In an exemplary embodiment, three sensors 322, 324, and 326 are direction or angle sensors and one sensor 328 is a beam-position sensor. Three directions sensors 322, 324, and 326 are used in the exemplary embodiment to provide measurements over a wide range of angles and also provide measurements with the precision required for control of signal beam 340. More specifically, one sensor 322 can be used for coarse angle or direction measurement within a wide range of measurements. Two sensors 324 and 326 can perform fine resolution measurements of component angles corresponding to rotations about respective perpendicular axes, e.g., measurements of pitch and yaw rotations of handheld device 310 respectively about the X and Y axes in FIG. 2. The two fine resolution sensors 324 and 326 can have adjustable mounting systems 428 that tip or tilt the respective sensors 324 or 326 by angles that depend on the measurement by direction sensor 322.
 FIG. 5 illustrates an example of a direction sensor 500 suitable for use in alignment system 300. Sensor 500 includes an array 510 of sensor cells 515. Each sensor cell 515 is a directional detector that detects photons of a given wavelength if the photons are incident at a specific direction, but sensor cells 515 respectively detect photons with different incident directions. Array 510 can be integrated on an integrated circuit chip, so that the size of array 510 is smaller than the area of the illuminated beam spot on sensor array 510. During a measurement, all of sensor cells 515 can be simultaneously illuminated by an alignment beam to be measured, and the direction of the alignment beam is indicated by which sensor cell or cells 515 detect photons. In general, the area of the target area for an alignment beam and the beam profile can be selected so that a beam incident within the target area automatically covers an entire sensor array 510, and if necessary, multiple sensor arrays 510 can be used to cover larger target areas.
 FIG. 6 illustrates an embodiment of a sensor cell 515 that uses guided-mode resonance (GMR) filtering to achieve directional detection. Sensor cell 515 includes a cover layer 610, a grating layer 620, a waveguide layer 630 underlying grating layer 620, and a photodiode layer 640 underlying waveguide layer 630. The order of arrangement of layers 610, 620, 630, and 640 in FIG. 6 illustrates an example arrangement but alternative arrangements are possible.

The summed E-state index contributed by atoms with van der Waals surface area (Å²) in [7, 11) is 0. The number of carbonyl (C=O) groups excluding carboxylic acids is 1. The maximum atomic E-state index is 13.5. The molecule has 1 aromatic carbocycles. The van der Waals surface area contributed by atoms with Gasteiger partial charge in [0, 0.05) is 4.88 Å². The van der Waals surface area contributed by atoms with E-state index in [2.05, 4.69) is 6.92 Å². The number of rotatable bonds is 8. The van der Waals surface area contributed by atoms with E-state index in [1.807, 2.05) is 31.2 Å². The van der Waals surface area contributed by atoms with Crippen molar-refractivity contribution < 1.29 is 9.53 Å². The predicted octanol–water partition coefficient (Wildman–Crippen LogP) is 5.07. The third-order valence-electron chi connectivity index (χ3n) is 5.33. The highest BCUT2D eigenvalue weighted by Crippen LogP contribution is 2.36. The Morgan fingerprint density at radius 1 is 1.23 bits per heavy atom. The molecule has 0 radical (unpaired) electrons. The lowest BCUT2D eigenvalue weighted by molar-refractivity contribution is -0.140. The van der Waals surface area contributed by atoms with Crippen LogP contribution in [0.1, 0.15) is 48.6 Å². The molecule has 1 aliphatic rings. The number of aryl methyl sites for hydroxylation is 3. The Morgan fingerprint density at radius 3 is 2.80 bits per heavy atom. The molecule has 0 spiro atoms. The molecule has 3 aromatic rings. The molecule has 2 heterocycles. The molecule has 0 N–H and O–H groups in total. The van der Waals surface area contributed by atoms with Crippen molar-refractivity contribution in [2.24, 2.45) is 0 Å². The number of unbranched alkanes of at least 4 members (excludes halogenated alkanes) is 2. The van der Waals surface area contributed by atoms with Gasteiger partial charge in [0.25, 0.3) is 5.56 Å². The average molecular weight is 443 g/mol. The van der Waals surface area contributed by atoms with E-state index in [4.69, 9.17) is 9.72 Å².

Cover layer 110 is a protective layer and can be made of a material such as silicon dioxide but may additionally include an antireflective coating to prevent reflection at a top surface of detector 515, a band-pass optical filter to select the wavelength of light reaching grating layer 630, or any other optical coating. Alternatively, cover 610 can be omitted, making grating layer 620 the top layer of detector 515.
 Grating layer 620 is made of a material having a refractive index that is higher than the refractive index of cover layer 610. Grating layer 620 may, for example, be made of silicon nitride when cover layer 610 is made of silicon dioxide or is omitted. Grating layer 620 has a pattern that creates a resonance that strongly couples incident light 650 into waveguide 630 only if the wavelength λ and direction of incident light 650 satisfy specific conditions. In particular, with the wavelength of an alignment beam being known and fixed, grating layer 620 can be patterned so that resonant coupling only occurs if the incident alignment beam has (or is close to) a specific incident direction. The specific design of grating layer 130 will depend on the wavelength λ and incident direction of light to be detected and may be produced using GMR filter design techniques that are known in the art.
 Waveguide layer 620 contains a core that is intended to guide light of a specific frequency or wavelength λ that sensor cell 515 measures. In particular, if the wavelength λ of the light guided is in the infrared range, waveguide layer 620 may contain a core made of silicon or another material that is transparent to infrared light and cladding of a material such as silicon dioxide or silicon nitride that has a lower refractive index than does the core material. For visible light, the core in waveguide layer 620 may be made of silicon nitride and have cladding of silicon dioxide. However, waveguides are well known structures, and waveguide layer 620 could alternatively contain many other types of waveguide structures and materials, which are known or may be developed.
 Photodiode layer 640 contains a sensor that is positioned to measure light that is coupled into the core of waveguide layer 620. In the illustrated embodiment, photodiode layer 640 contains a horizontal p-i-n photodiode, but the illustrated photodiode can be replaced by any device capable of measuring the presence or more preferably the intensity of light in waveguide layer 620. However, photodiode layer 640 will only detect light and generate a strong electrical signal if incident light 650 has the proper wavelength and direction for resonant coupling into waveguide layer 620.